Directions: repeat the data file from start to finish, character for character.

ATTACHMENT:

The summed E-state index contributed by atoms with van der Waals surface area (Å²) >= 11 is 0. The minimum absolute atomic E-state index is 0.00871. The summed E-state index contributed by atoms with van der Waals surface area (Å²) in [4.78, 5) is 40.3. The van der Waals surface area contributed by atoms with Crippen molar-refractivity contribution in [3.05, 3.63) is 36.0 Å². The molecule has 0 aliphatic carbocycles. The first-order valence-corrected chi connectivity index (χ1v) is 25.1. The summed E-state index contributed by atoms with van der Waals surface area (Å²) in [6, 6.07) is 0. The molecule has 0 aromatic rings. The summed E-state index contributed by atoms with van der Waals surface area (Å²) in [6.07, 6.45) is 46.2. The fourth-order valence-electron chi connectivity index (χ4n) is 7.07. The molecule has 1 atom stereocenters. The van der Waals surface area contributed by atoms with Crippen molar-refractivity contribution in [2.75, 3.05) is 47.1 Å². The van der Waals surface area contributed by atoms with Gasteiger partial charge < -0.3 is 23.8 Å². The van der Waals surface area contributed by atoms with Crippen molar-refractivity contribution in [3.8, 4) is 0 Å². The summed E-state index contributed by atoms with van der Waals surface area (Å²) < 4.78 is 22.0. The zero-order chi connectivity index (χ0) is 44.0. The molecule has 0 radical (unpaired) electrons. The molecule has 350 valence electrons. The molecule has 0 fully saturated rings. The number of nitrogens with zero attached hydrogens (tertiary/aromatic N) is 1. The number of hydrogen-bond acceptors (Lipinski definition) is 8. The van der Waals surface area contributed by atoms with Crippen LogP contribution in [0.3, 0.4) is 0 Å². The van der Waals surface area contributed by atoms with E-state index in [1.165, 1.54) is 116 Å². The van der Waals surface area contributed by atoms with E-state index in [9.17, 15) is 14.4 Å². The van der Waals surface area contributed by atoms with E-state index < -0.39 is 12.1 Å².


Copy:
The summed E-state index contributed by atoms with van der Waals surface area (Å²) >= 11 is 0. The minimum absolute atomic E-state index is 0.00871. The summed E-state index contributed by atoms with van der Waals surface area (Å²) in [4.78, 5) is 40.3. The van der Waals surface area contributed by atoms with Crippen molar-refractivity contribution in [3.05, 3.63) is 36.0 Å². The molecule has 0 aliphatic carbocycles. The first-order valence-corrected chi connectivity index (χ1v) is 25.1. The summed E-state index contributed by atoms with van der Waals surface area (Å²) in [6, 6.07) is 0. The molecule has 0 aromatic rings. The summed E-state index contributed by atoms with van der Waals surface area (Å²) in [6.07, 6.45) is 46.2. The fourth-order valence-electron chi connectivity index (χ4n) is 7.07. The molecule has 1 atom stereocenters. The van der Waals surface area contributed by atoms with Crippen molar-refractivity contribution in [2.75, 3.05) is 47.1 Å². The van der Waals surface area contributed by atoms with Gasteiger partial charge < -0.3 is 23.8 Å². The van der Waals surface area contributed by atoms with Crippen molar-refractivity contribution in [3.8, 4) is 0 Å². The summed E-state index contributed by atoms with van der Waals surface area (Å²) < 4.78 is 22.0. The zero-order chi connectivity index (χ0) is 44.0. The molecule has 0 radical (unpaired) electrons. The molecule has 350 valence electrons. The molecule has 0 fully saturated rings. The number of nitrogens with zero attached hydrogens (tertiary/aromatic N) is 1. The number of hydrogen-bond acceptors (Lipinski definition) is 8. The van der Waals surface area contributed by atoms with Crippen LogP contribution in [0.3, 0.4) is 0 Å². The van der Waals surface area contributed by atoms with E-state index in [1.165, 1.54) is 116 Å². The van der Waals surface area contributed by atoms with E-state index in [9.17, 15) is 14.4 Å². The van der Waals surface area contributed by atoms with E-state index < -0.39 is 12.1 Å².